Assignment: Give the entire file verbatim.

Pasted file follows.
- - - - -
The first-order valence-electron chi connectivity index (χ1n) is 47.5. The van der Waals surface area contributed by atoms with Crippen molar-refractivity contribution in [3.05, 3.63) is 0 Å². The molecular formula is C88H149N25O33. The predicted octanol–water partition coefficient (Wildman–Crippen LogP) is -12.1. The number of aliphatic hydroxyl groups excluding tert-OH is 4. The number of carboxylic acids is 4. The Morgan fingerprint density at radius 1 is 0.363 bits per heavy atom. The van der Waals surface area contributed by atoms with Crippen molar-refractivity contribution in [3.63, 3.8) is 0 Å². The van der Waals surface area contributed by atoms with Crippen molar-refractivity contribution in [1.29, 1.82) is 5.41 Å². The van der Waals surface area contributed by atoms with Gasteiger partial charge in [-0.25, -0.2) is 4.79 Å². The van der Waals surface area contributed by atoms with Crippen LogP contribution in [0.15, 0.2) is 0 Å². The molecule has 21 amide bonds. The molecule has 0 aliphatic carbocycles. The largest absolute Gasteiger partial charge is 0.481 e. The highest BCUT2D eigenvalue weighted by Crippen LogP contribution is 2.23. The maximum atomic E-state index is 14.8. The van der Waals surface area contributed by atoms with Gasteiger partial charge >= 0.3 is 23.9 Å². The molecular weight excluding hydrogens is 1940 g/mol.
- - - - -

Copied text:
The first-order valence-electron chi connectivity index (χ1n) is 47.5. The van der Waals surface area contributed by atoms with Crippen molar-refractivity contribution in [3.05, 3.63) is 0 Å². The molecular formula is C88H149N25O33. The predicted octanol–water partition coefficient (Wildman–Crippen LogP) is -12.1. The number of aliphatic hydroxyl groups excluding tert-OH is 4. The number of carboxylic acids is 4. The Morgan fingerprint density at radius 1 is 0.363 bits per heavy atom. The van der Waals surface area contributed by atoms with Crippen molar-refractivity contribution in [3.63, 3.8) is 0 Å². The van der Waals surface area contributed by atoms with Crippen molar-refractivity contribution in [1.29, 1.82) is 5.41 Å². The van der Waals surface area contributed by atoms with Gasteiger partial charge in [-0.25, -0.2) is 4.79 Å². The van der Waals surface area contributed by atoms with Crippen LogP contribution in [0.15, 0.2) is 0 Å². The molecule has 21 amide bonds. The molecule has 0 aliphatic carbocycles. The largest absolute Gasteiger partial charge is 0.481 e. The highest BCUT2D eigenvalue weighted by Crippen LogP contribution is 2.23. The maximum atomic E-state index is 14.8. The van der Waals surface area contributed by atoms with Gasteiger partial charge >= 0.3 is 23.9 Å². The molecular weight excluding hydrogens is 1940 g/mol.